Review Detail

FanMix June 05, 2014 4400
Overall rating
Audio/Video Quality
Visual Editing
Audio Editing
Just when I thought everything that can possibly be done with Star Wars has been done, T-Bone has delivered something wholly new.

Audio/Visual Quality:
Primarily sourced from Blu-Rays and high quality DVD releases, this 720p release looks great. Some high resolution but unrestored deleted scenes are also included. Some less-than pristine footage from DVD and archival sources is used as well. However, the editor has incorporated them in a very natural manner, adjusting the adjacent high-quality footage to ease the transition to and from such footage. It is obvious what’s sourced from what, but it is never (unintentionally) jarring. Some slow motion sequences use artificial frame interpolation to create the illusion of high speed photography. Whether this is visually unappealing is subjective. I wasn’t bothered by it. The stereo soundtrack is mixed well. One early sequence may seem to be problematic at first listen, but it’s actually a rather clever intentional alteration for artistic purposes. I won’t spoil the reason for and meaning of it, however. It’s much more fun to think about it, let it click for yourself.

Visual Editing:
Good skills on display here. Besides successfully combining a variety of sources, the editor has combined and altered many film sequences in a variety of ways. It’s always convincing, and handled more than competently. There’s one particular moment that was so seamless that I didn’t realize how significantly it was altered until after the revised scene had played out. My brain just accepted it as a natural sequence of events, when it most certainly wasn’t in the original film. Also, there’s at least one chilling subliminal message I caught in there. There may be more.

Audio Editing:
Very good work here. Smooth crossfades when needed. Almost flawless dialogue replacement in a few spots. No obvious music bleed, if any. A few instances of well-executed music replacement.

This is where the project really shines! This is a radically different story. “A long time ago, in the not too distant future” – indeed! The galaxy is a very different place than the one we’re used to. Technological gaps vary from planet to planet. There are some nice lore references in the location names. If you know what Korriban is, you’ll get just a bit more out of this. If you don’t, you won’t be missing out, either. The primary motivation for the conflict appears to remain religious, but no longer between the Jedi and Sith. It would seem that at some point Earth got tangled up with the Galactic Civil War. And that point happens to be the mid 20th century. Rasputin’s influence is present. There’s a sentence I never thought I’d type when talking about Star Wars! Furthermore, it would seem that the Axis Powers are Imperial puppets in this world, with the Allies siding with the Rebels. Also, I’m pretty sure Obi-Wan is a Communist in this version, disillusioned with the Alderaan monarchy. It isn’t entirely clear – in a good way. Much like George Lucas, T-Bone has crafted a large story in an even larger universe. There’s a much bigger story that we’re only getting glimpses of. However, the glimpses make sense. In terms of plot, thematic elements, and imagery everything has meaning and joins with the Star Wars elements in a way that that shouldn’t work, but does. Eventually. Clocking in at just under three hours, this is a slow paced project. Slowly paced – but not poorly. Everything serves a purpose, and pays off in some way. However, it doesn’t become recognizable as version of A New Hope until about the ninety minute mark. You’ll need patience for this one, but it is most certainly worth it.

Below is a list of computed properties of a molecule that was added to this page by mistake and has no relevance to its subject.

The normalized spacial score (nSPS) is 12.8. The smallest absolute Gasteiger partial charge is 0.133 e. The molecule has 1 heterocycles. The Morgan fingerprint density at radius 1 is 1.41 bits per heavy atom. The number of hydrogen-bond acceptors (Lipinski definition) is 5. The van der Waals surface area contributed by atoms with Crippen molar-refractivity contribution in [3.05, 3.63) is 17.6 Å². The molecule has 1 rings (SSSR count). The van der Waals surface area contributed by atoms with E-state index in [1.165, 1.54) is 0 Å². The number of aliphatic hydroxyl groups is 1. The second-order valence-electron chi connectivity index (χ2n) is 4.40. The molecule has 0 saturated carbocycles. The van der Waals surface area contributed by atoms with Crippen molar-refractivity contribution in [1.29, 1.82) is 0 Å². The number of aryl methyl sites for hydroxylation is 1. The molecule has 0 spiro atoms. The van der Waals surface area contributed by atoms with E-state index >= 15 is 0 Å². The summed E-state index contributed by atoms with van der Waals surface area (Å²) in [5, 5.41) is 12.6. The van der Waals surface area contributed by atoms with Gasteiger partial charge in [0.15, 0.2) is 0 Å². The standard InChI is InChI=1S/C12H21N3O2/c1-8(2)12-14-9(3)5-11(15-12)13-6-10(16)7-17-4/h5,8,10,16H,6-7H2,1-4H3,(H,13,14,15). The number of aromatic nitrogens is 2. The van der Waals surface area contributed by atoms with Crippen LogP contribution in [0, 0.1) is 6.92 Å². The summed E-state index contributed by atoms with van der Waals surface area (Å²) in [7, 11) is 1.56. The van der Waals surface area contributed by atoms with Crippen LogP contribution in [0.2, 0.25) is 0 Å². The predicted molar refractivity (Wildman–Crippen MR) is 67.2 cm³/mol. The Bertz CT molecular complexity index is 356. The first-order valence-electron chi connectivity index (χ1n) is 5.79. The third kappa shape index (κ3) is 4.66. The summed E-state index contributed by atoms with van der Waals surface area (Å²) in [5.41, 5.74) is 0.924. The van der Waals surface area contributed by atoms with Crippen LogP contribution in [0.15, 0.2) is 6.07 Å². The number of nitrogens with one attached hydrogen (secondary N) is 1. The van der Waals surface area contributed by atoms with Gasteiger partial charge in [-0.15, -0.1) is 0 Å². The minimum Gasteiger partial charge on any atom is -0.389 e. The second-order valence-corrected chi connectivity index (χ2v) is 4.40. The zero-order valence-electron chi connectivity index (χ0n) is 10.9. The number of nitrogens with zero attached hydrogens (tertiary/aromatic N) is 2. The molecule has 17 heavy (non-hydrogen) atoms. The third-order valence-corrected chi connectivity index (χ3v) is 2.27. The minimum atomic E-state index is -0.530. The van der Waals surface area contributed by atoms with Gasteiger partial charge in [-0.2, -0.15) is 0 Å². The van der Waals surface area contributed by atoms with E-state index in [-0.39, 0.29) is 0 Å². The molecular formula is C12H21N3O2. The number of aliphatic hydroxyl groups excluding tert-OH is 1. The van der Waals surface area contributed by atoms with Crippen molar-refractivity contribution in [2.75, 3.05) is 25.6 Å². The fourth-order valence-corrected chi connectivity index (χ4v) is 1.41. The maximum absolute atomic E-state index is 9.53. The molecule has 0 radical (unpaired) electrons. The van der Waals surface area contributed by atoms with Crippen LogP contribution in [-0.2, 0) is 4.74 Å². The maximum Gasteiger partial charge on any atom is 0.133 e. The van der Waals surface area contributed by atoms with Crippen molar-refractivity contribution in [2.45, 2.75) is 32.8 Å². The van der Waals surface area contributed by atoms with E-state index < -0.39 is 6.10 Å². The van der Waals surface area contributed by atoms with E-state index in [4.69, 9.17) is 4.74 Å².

The setting has changed. The plot has changed. The sequence of events has changed. The characters have changed quite a bit, both in terms of backstory and personality. Star Wars is a sci-fi/fantasy adventure influenced by pop culture of the mid-20th century. Star Wars: The Epic Picture is a war movie, influenced by the tragic history of the mid-20th century. It isn’t deathly serious, of course. It carefully balances just the right elements of humor and levity with the heavy stuff.

It really feels like watching something new, for the first time. That’s what this is all about. Strongly recommended.

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